Australia tells athletes to prepare for 2021 Tokyo Olympics
Australian Olympic officials said Monday “it was clear” the Tokyo Games could not go ahead as scheduled this year and told its athletes to instead prepare for the event in 2021.
The International Olympic Committee shifted its tone on the Games overnight as the coronavirus crisis spirals, saying it would step up planning for different scenarios, including postponement.
In response, the Australian Olympic Committee (AOC) convened a board meeting on Monday and unanimously decided a Games starting in July was not possible given the uncertainty around the pandemic.
“It’s clear the Games can’t be held in July,” Australian chef de mission Ian Chesterman said.
“Our athletes have been magnificent in their positive attitude to training and preparing, but the stress and uncertainty has been extremely challenging for them.”
AOC chief executive Matt Carroll said athletes needed certainty, and they must also prioritise their health and that of their families.
The board meeting decided an Australian team “could not be assembled in the changing circumstances at home and abroad” and they should now plan for an Olympics in the northern hemisphere summer next year.
“We have athletes based overseas, training at central locations around Australia as teams and managing their own programmes. With travel and other restrictions this becomes an untenable situation,” he said.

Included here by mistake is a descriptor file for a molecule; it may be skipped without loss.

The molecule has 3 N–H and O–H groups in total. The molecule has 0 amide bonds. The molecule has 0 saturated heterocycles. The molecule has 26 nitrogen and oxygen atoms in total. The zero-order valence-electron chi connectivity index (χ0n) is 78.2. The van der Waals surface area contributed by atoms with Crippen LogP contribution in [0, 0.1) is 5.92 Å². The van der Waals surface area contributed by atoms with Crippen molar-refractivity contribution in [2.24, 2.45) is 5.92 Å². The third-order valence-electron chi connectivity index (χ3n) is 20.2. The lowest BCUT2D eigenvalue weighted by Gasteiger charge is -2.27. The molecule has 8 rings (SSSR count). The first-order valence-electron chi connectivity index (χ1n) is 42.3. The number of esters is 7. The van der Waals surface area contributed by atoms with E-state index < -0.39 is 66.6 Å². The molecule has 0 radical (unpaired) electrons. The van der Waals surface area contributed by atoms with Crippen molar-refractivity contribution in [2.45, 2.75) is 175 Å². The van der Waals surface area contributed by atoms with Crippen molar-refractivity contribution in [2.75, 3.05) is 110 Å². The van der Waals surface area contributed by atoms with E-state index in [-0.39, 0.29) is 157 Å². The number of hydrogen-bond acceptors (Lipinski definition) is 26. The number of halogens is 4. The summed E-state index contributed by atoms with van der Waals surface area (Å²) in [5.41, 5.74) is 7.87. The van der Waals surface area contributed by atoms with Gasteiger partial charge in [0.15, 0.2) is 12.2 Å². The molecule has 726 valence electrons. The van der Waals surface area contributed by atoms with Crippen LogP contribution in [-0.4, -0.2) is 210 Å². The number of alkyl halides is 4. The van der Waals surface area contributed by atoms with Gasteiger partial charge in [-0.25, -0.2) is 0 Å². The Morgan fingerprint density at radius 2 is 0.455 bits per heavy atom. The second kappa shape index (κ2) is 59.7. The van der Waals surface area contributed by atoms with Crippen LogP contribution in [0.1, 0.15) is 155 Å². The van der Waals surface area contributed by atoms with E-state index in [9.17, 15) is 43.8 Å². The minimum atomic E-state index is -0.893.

“The IOC had adopted the key principles of putting athlete health first and ensuring it acted in their best interests and the interests of sport. This decision reflects those principles.
“We are now in a position where we can plan with greater certainty.”
Swimming Australia chief executive Leigh Russell supported the decision.
“Given the current situation worldwide, it has become evident that it is not safe for the Games to be staged in its current time frame,” he said.
“Although it’s a devastating prospect for the Games to be postponed, it is the correct decision, as we must focus on our families and our communities at this challenging time.”
Chesterman said postponing the Games until next year “will allow athletes from around the world to properly prepare with the hope the coronavirus crisis will be under control”.
“We are aware that for many such a postponement will present a range of new issues. But when the world does come together at the Tokyo Olympic Games they can be a true celebration of sport and humanity,” he said.